“The one you had in to come make all that noise on the ceiling!” A couple months back we had some roofers come over. They replaced the nearly four square feet of perfectly good shingles we still had on the house, as well as a bunch of others that looked like someone had spilled a deck of cards into a nauseated food processor, and put on a bunch of new ones in a different color. From inside all you could really tell is there was a lot of noise from up top and then stuff being thrown into the driveways, which might have got us in trouble with the neighbors except they were going through a monthlong stretch of having just vanished. We still don’t know about that.

“The roofer? He only came in to talk about the work, give us an estimate. What did he do?”

“He didn’t remark! He didn’t say anything about how big I am!”

“Everybody who comes into the house mentions how big you are. I would’ve thought you’d be glad for a change in the conversation.”

“But he didn’t say anything! What if I’m not … big?”

I sat down so I could better pet his head, which he likes, and his back, which he supposes is better than nothing, most of the time. “But you are. You’re the biggest rabbit I’ve ever known personally. You’re big enough you could — ” and I thought better of mentioning how he could easily yoink the remote control off the coffee table if he really wanted, because I didn’t want to encourage that — “probably push me over if you tried. You’re so big we joke that the Sparks song `Big Boy’ is about you.” And that’s true, although the Sparks song is really more a chipper tune about the Biblical story of David and Goliath and I didn’t want to mention how Goliath probably didn’t care for how that story came out.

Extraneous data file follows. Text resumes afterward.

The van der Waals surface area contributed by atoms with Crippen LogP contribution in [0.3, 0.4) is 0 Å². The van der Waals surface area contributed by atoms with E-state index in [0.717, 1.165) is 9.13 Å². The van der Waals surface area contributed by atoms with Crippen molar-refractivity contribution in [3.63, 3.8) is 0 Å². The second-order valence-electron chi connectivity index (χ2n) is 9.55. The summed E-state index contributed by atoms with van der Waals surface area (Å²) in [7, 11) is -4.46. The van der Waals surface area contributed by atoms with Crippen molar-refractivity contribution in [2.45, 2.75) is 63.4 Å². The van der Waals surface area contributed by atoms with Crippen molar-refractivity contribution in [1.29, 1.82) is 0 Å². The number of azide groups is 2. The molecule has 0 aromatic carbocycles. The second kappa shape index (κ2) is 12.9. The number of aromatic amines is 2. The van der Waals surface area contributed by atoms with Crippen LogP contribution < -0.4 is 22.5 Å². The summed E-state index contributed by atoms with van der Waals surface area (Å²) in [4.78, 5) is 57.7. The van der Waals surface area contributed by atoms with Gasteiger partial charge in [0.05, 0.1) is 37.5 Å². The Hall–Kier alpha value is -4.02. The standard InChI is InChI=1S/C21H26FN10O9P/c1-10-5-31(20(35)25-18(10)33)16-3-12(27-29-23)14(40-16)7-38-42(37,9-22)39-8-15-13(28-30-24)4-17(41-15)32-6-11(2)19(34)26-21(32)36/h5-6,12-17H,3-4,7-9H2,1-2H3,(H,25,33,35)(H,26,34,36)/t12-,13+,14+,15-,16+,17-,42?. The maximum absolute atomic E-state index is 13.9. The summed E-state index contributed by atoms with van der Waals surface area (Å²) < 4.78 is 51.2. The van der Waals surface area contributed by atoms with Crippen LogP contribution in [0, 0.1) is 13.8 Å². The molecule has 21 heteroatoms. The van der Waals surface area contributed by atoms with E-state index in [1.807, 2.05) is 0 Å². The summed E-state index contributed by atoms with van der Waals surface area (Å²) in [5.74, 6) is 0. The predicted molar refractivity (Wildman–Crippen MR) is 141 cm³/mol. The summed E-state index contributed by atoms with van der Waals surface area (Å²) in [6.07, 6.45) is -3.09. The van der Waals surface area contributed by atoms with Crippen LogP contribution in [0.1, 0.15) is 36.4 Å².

“But why didn’t he say anything?”

“Well, maybe he didn’t notice you. He was only in the living room a short — a little — a brief while, and he was thinking of shingles and maybe rain gutters at the time. That throws off your ability to notice rabbit bigness.”

“If he didn’t notice me how big can I be?”

“Aw, bigness isn’t any guarantee you’re going to be noticed. I’ve seen things many times your size that I never noticed,” and he looked at me the way he does when he suspects I’m imitating his chewing. “I mean until they were pointed out.”

“Would you tell me if I wasn’t big?”

I rubbed his ears. “I promise. Look, you wouldn’t be nearly so scary to squirrels if you weren’t big.”

He rubbed his chin on my knee and hopped off to nibble on some hay, apparently soothed. I left the room, crawling on my knees.